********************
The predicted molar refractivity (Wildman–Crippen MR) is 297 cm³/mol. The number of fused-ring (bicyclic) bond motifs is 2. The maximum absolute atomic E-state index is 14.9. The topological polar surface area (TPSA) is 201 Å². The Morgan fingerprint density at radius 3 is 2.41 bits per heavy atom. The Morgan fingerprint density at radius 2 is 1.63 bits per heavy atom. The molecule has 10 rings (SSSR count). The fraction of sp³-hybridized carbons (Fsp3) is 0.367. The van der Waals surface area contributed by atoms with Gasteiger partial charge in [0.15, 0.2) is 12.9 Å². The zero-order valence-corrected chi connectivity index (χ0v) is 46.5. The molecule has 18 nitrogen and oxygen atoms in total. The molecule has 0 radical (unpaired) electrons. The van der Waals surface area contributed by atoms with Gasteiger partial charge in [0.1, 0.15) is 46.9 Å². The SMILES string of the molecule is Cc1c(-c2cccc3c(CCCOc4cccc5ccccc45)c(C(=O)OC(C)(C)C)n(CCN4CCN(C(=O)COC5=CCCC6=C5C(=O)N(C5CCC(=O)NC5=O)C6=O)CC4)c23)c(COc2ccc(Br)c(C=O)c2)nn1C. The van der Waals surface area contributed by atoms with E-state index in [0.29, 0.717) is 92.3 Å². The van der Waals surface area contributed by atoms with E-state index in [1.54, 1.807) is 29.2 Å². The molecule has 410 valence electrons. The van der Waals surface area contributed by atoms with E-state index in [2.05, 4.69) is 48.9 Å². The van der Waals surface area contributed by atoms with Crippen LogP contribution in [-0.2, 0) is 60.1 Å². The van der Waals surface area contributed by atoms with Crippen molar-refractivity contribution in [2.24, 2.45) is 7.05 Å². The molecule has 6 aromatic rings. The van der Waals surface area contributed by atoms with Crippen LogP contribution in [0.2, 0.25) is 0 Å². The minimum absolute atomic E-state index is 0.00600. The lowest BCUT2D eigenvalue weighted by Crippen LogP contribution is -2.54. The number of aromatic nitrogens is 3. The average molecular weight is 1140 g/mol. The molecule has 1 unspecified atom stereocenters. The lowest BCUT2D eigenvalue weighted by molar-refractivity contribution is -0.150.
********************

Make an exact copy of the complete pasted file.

The predicted molar refractivity (Wildman–Crippen MR) is 297 cm³/mol. The number of fused-ring (bicyclic) bond motifs is 2. The maximum absolute atomic E-state index is 14.9. The topological polar surface area (TPSA) is 201 Å². The Morgan fingerprint density at radius 3 is 2.41 bits per heavy atom. The Morgan fingerprint density at radius 2 is 1.63 bits per heavy atom. The molecule has 10 rings (SSSR count). The fraction of sp³-hybridized carbons (Fsp3) is 0.367. The van der Waals surface area contributed by atoms with Gasteiger partial charge in [0.15, 0.2) is 12.9 Å². The zero-order valence-corrected chi connectivity index (χ0v) is 46.5. The molecule has 18 nitrogen and oxygen atoms in total. The molecule has 0 radical (unpaired) electrons. The van der Waals surface area contributed by atoms with Gasteiger partial charge in [0.1, 0.15) is 46.9 Å². The SMILES string of the molecule is Cc1c(-c2cccc3c(CCCOc4cccc5ccccc45)c(C(=O)OC(C)(C)C)n(CCN4CCN(C(=O)COC5=CCCC6=C5C(=O)N(C5CCC(=O)NC5=O)C6=O)CC4)c23)c(COc2ccc(Br)c(C=O)c2)nn1C. The van der Waals surface area contributed by atoms with E-state index in [0.29, 0.717) is 92.3 Å². The van der Waals surface area contributed by atoms with E-state index in [1.54, 1.807) is 29.2 Å². The molecule has 410 valence electrons. The van der Waals surface area contributed by atoms with E-state index in [2.05, 4.69) is 48.9 Å². The van der Waals surface area contributed by atoms with Crippen LogP contribution in [-0.2, 0) is 60.1 Å². The van der Waals surface area contributed by atoms with Crippen molar-refractivity contribution in [2.24, 2.45) is 7.05 Å². The molecule has 6 aromatic rings. The van der Waals surface area contributed by atoms with Crippen LogP contribution in [0.2, 0.25) is 0 Å². The minimum absolute atomic E-state index is 0.00600. The lowest BCUT2D eigenvalue weighted by Crippen LogP contribution is -2.54. The number of aromatic nitrogens is 3. The average molecular weight is 1140 g/mol. The molecule has 1 unspecified atom stereocenters. The lowest BCUT2D eigenvalue weighted by molar-refractivity contribution is -0.150.